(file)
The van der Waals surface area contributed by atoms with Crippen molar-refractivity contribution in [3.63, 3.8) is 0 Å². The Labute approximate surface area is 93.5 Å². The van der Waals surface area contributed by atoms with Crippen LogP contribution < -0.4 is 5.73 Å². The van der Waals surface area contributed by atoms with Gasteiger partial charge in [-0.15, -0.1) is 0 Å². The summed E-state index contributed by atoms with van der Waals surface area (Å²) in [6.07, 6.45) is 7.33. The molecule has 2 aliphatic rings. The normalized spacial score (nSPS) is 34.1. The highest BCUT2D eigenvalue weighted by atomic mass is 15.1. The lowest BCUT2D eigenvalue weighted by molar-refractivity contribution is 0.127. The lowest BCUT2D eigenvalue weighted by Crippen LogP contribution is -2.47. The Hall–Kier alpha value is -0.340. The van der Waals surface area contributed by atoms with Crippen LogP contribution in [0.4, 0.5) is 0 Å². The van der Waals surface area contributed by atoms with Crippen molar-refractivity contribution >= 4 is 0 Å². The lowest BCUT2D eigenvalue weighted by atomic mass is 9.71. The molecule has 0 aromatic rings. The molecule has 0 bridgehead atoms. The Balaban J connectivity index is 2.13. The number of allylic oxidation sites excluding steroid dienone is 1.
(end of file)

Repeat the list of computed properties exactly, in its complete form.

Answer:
The van der Waals surface area contributed by atoms with Crippen molar-refractivity contribution in [3.63, 3.8) is 0 Å². The Labute approximate surface area is 93.5 Å². The van der Waals surface area contributed by atoms with Crippen LogP contribution < -0.4 is 5.73 Å². The van der Waals surface area contributed by atoms with Gasteiger partial charge in [-0.15, -0.1) is 0 Å². The summed E-state index contributed by atoms with van der Waals surface area (Å²) in [6.07, 6.45) is 7.33. The molecule has 2 aliphatic rings. The normalized spacial score (nSPS) is 34.1. The highest BCUT2D eigenvalue weighted by atomic mass is 15.1. The lowest BCUT2D eigenvalue weighted by molar-refractivity contribution is 0.127. The lowest BCUT2D eigenvalue weighted by Crippen LogP contribution is -2.47. The Hall–Kier alpha value is -0.340. The van der Waals surface area contributed by atoms with Crippen LogP contribution in [0.4, 0.5) is 0 Å². The van der Waals surface area contributed by atoms with Crippen molar-refractivity contribution >= 4 is 0 Å². The lowest BCUT2D eigenvalue weighted by atomic mass is 9.71. The molecule has 0 aromatic rings. The molecule has 0 bridgehead atoms. The Balaban J connectivity index is 2.13. The number of allylic oxidation sites excluding steroid dienone is 1.